To read Homes England’s new report, please visit: https://www.gov.uk/government/news/homes-englands-mmc-research-study-takes-shape

To find out more about the Structural Timber Association please visit www.structuraltimber.co.uk

An opportunity missed

Despite concerted efforts from industry action groups and commentators to draw attention to shortcomings in the proposals, the Government’s response to the Future Homes Standard consultation has fallen woefully below that which is required to enact real change in the journey to Net Zero, argues Andrew Carpenter from the Structural Timber Association (STA).

First and foremost, the fact that embodied carbon is not mentioned once in the entire 114-page document, is a glaring omission that represents a significant missed opportunity to reduce the overall carbon consumption of the housebuilding industry. With the Government still insisting that it hopes to build 300,000 new homes each year, reducing the upfront carbon emissions generated by the materials manufacture of these projects would have a meaningful impact on the total carbon footprint.

Instead, the response focuses on building services and prioritises the use of low carbon energy sources. However, we firmly believe that this is a back-to-front approach, as operational CO2 emissions account for only a small portion of a home’s overall carbon cost. A much more logical tactic would be to shrink the overall carbon footprint, by reducing both the embodied carbon within the construction materials and the energy consumption in use, through significant building fabric improvements. After all, switching to low carbon energy sources is of little value to homeowners if they’re still required to pay extortionate sums for the same amount of ‘clean’ energy – building homes that are engineered to use less energy in the first place is a simpler way of lifting future generations out of fuel poverty.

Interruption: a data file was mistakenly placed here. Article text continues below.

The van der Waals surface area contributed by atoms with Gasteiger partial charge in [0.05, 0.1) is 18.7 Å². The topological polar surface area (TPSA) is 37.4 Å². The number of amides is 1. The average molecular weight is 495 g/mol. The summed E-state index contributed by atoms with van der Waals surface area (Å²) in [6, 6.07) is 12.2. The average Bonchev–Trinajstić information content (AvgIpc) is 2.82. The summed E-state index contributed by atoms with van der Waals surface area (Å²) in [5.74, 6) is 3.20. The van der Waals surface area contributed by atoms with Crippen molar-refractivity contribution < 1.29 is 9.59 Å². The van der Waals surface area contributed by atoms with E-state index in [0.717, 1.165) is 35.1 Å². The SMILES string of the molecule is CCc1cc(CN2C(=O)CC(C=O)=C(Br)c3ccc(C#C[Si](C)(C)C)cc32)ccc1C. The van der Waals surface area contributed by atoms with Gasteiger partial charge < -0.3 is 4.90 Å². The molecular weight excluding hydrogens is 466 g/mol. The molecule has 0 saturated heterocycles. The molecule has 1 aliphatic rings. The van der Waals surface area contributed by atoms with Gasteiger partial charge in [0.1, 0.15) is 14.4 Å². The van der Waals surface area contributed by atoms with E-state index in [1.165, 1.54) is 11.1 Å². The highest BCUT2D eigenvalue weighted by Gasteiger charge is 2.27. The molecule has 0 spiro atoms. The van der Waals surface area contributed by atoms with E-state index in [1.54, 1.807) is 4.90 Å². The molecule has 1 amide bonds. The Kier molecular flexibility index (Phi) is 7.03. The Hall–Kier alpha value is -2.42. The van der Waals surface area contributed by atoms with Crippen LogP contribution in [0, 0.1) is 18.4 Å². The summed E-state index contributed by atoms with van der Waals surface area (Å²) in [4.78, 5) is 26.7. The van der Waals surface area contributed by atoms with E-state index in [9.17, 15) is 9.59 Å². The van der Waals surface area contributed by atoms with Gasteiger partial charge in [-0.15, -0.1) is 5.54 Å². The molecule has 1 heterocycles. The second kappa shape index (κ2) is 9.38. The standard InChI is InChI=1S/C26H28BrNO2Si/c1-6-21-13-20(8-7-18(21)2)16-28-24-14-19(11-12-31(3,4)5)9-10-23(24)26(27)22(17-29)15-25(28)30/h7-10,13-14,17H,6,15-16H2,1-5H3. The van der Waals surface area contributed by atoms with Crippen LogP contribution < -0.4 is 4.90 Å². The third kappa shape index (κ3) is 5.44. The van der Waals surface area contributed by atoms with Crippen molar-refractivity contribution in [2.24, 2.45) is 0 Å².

What’s more, the move comes in spite of industry consensus towards an embodied carbon approach, as set out by the signatories of an open letter to Robert Jenrick, Secretary of State for Housing, Communities & Local Government. Orchestrated by ACAN (Architects! Climate Action Network), the letter calls for embodied carbon to be given due consideration, pointing to the significant contribution it will make to the carbon emissions of future homes.